Olympic gymnast McKayla Maroney revealed that she told a USA Gymnastics coach and several fellow gymnasts in 2011 that she had been sexually abused by team doctor Larry Nassar. Nothing happened, she said, and the abuse carried on for another five years.
Maroney, who won gold and silver at the 2012 Olympic Games in London as part of the “Fierce Five,” said in an interview with NBC’s Dateline that she was in a car with coach John Geddert and other gymnasts when she told them, “Last night, it was like Larry was fingering me.”
Maroney, now 22, said Geddert did not react, while the other gymnasts appeared surprised. One of the gymnasts criticized Maroney for making the statement at the time and later told NBC that the incident did not happen. Dateline reported that three other witnesses corroborated Maroney’s story.
Geddert was suspended by USA Gymnastics in January after numerous gymnasts accused him of verbal and physical abuse. Geddert has not commented on the allegations.
Maroney said Nassar abused her the first time she met him, at the Karolyi ranch in Houston, Texas, which was the U.S. national training center. She said the abuse happened every time she saw him after that — “hundreds” of times. At the world championships in Tokyo in 2011, she said Nassar “went overboard.” She told NBC that she was naked with Nassar on top of her, and “I thought I was going to die.”
Four of Maroney’s “Fierce Five” teammates have reported that they were abused by Nassar. Maroney was the first to publicly reveal the abuse, in a tweet in October 2017. She said Nassar started to abuse her when she was 13 and continued, even during the 2012 Olympic Games until she left gymnastics in 2016.
Her teammates Aly Raisman, Gabby Douglas, and Jordyn Wieber have also accused Nassar of sexual abuse. Raisman and Wieber are suing USA Gymnastics, the U.S. Olympic Committee, and Michigan State University, where Nassar was on the faculty, for failing to protect them from Nassar’s behavior.
Nassar abused the gymnasts under the pretext of medical care. An osteopath, he told the girls that the procedures would ease whatever pain they were sent to him to relieve, and would help them to continue training.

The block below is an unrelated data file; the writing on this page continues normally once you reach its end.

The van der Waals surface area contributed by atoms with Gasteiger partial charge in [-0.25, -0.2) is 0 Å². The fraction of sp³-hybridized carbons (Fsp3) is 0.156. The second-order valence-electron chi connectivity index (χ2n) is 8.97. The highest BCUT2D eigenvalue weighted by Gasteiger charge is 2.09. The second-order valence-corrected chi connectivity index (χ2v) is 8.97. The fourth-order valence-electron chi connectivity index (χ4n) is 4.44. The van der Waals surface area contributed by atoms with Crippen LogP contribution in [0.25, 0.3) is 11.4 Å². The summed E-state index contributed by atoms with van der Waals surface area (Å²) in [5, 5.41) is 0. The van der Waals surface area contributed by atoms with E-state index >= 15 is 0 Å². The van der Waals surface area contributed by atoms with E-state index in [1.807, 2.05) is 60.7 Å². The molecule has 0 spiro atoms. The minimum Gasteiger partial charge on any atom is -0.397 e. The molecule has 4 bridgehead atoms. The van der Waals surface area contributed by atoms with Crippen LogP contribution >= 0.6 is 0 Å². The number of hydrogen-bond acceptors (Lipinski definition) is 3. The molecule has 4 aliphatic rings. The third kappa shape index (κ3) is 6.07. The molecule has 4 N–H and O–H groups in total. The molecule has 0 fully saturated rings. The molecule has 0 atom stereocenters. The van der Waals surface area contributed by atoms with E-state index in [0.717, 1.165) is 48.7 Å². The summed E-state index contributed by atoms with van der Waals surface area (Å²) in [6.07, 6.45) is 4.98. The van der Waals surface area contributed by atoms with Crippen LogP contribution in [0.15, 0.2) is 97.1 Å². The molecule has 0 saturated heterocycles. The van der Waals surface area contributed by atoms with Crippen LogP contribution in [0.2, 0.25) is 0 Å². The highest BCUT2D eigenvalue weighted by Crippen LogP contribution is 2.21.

“He told me he was going to do a checkup on me and that was the first day I was abused,” Maroney said during the interview. “He said that nobody would understand this and the sacrifice that it takes to get to the Olympics, so you can’t tell people this.”
Maroney said that Nassar won the favor of the gymnasts by being friendly, bringing them food when they were afraid to eat while under the watchful eye of coaches and national team coordinator Martha Karolyi. “Your coaches are just always watching you. And wanting to keep you skinny,” she said. “I would’ve starved at the Olympics if I didn’t have him bring me food.”
Martha and Bela Karolyi respond to allegations
Martha and Bela Karolyi, the famed Romanian coaches credited with bringing U.S. women’s gymnastics to world championship and Olympic glory, spoke publicly for the first time since the accusations against Nassar were revealed last fall. They said they were not aware of Nassar’s abuse, and were saddened to learn of his behavior.
Several gymnasts have said the abuse occurred on the Karolyi ranch, which doubled as the national training center, where elite gymnasts came once a month to live and train. USA Gymnastics cut ties with the Karolyi ranch in January amid the Nassar scandal.
“Any child who is violated by Nassar, it’s a crime and it’s so sad,” Martha said. “It is very much hurtful,” Martha said of the abuse allegations. But she said she was not aware of Nassar’s sexual abuse of the gymnasts. “I heard during the testimonies that some of the parents were in the therapy room with their own child and Larry Nassar was performing this,” said Martha. “And the parent couldn’t see. How I could see?”
The Karolyis have been named in several lawsuits related to Nassar’s abuse. Nassar is currently serving 175 years in prison on state charges of criminal sexual activity and federal charges of child pornography.